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Monday, 02 December 2013 00:00

Corsets, Innuendos and Calves

restoration 2
Written by Emma Fisher
Student on the second year of the 2 Year Diploma in Professional Acting

What’s the first thing that springs to mind when somebody says Restoration Comedy to you? Admittedly mine was “oh that crazy over the top acting with wigs and white faces” - and that’s just the boys! However day 1 of our Restoration workshop quickly made me realise it’s about so much more than that, I mean, even the fans have a language of their own…

Learning about the history of the period taught me that it’s no wonder these plays are typically so big and bold after years of stuffy Puritan reign and it was interesting to learn how Restoration Comedy influences can be found in modern day plays, films and tv shows. Wonderful workshops with Didi Hopkins in Commedia Del Arte, Cathy Weate in Restoration Voice and Darren Royston in Period Dance really helped to get a feel for the era and remind me that actually these were real people once upon a time.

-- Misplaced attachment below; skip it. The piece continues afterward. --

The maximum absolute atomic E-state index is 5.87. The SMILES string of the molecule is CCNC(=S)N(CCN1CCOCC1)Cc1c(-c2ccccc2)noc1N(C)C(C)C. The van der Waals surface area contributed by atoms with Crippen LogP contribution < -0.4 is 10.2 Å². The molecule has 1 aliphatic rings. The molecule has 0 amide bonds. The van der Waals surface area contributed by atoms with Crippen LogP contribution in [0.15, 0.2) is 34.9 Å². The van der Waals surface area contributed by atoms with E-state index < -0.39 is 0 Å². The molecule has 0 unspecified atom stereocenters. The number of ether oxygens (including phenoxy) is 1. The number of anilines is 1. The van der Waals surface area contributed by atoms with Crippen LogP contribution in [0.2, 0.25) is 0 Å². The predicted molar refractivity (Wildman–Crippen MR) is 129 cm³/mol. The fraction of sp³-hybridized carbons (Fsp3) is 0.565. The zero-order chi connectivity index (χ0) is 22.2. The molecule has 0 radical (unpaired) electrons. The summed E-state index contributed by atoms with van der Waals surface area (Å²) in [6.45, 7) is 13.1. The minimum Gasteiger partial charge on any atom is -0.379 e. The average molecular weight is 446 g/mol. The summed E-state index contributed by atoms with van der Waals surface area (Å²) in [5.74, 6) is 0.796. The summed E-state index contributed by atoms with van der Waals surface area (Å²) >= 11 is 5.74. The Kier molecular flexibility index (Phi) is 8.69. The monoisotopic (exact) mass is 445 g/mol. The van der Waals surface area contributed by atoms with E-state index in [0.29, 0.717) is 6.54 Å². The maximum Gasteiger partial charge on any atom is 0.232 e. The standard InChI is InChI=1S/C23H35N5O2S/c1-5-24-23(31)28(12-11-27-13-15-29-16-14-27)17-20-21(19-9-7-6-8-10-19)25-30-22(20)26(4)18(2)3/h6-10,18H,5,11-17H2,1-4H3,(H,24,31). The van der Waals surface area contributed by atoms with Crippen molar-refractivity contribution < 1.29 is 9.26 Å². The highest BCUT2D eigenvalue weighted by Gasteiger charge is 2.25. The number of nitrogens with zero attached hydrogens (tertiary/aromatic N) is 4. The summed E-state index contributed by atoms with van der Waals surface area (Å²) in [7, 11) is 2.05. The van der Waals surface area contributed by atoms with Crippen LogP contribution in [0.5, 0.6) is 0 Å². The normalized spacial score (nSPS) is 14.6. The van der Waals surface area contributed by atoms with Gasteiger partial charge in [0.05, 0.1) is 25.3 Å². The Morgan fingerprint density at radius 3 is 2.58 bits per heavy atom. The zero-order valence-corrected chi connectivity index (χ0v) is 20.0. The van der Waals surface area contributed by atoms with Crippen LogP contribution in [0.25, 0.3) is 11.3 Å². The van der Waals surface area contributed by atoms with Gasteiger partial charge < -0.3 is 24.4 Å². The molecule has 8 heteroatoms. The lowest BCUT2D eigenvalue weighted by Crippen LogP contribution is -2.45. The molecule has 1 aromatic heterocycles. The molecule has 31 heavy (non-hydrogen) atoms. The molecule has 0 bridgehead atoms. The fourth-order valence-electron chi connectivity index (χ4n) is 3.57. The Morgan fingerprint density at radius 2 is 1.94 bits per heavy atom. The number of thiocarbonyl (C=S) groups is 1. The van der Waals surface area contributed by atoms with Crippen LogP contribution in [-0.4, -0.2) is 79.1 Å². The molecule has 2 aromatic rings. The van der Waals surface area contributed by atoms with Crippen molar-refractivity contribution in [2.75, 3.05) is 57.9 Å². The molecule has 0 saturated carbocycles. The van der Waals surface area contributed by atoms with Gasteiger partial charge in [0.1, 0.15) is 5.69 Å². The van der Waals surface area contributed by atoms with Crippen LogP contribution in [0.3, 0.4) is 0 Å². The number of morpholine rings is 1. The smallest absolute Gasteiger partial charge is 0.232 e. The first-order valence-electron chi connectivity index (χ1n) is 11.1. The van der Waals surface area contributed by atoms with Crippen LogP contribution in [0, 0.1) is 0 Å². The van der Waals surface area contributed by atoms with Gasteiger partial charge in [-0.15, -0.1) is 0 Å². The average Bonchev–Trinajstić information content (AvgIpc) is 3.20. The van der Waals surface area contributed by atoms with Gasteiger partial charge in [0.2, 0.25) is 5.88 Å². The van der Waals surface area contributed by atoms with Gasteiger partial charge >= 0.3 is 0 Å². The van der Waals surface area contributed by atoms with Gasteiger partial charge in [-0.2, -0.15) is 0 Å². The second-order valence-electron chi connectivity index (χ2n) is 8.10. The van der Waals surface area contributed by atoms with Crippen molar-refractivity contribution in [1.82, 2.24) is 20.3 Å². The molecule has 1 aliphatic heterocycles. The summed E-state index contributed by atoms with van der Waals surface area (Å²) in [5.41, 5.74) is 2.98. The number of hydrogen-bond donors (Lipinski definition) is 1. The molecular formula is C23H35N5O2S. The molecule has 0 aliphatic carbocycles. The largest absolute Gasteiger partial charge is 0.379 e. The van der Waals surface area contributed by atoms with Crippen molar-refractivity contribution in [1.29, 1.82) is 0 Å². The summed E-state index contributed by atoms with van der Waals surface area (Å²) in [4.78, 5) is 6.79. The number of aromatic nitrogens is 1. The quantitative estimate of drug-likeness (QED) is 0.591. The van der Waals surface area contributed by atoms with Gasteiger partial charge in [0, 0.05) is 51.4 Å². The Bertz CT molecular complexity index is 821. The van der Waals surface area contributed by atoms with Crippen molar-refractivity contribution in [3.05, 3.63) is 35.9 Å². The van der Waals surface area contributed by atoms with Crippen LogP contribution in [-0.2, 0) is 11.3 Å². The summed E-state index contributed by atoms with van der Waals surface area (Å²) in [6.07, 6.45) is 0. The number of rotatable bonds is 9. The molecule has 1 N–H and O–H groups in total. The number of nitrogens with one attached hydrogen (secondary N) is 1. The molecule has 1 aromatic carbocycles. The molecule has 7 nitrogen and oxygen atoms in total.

That being said, approaching our characters super objectives was pretty simple. Apparently they’re all after money or pleasure or a combination of the two. And p.s. that’s usually in sexual form. Which also explains why Restoration Comedys tend to be full of sexual innuendos...  s’cuse the pun. As our brilliant director for The Country Wife David Wylde told us at our first rehearsal; there’s no need to go into psychoanalytical depths about super objectives – they want what they want and that’s that. None of this Chekhovian, ‘I want to be loved because my father never loved me because his father never loved him’ nonsense.

Like with Shakespeare, your relationship with your audience is crucial and therefore acting in a Restoration comedy literally calls upon every bit of you as an actor: technically, physically and emotionally. Consistent voice support and athletic articulation being key, so that you can really relish the language and knock out a bit of verbal fencing with your fellow actors.  

All that being said, if these last few weeks have taught me anything, is that acting in a Restoration Comedy is just as much about being truthful as any other type of play – in fact it’s even more important that the core of your ‘character’ is real – in a pure, primal way, as this gives you the strong foundations to allow yourself to potentially completely transform and grow into something bold, extraordinary and sometimes grotesque but importantly, still human.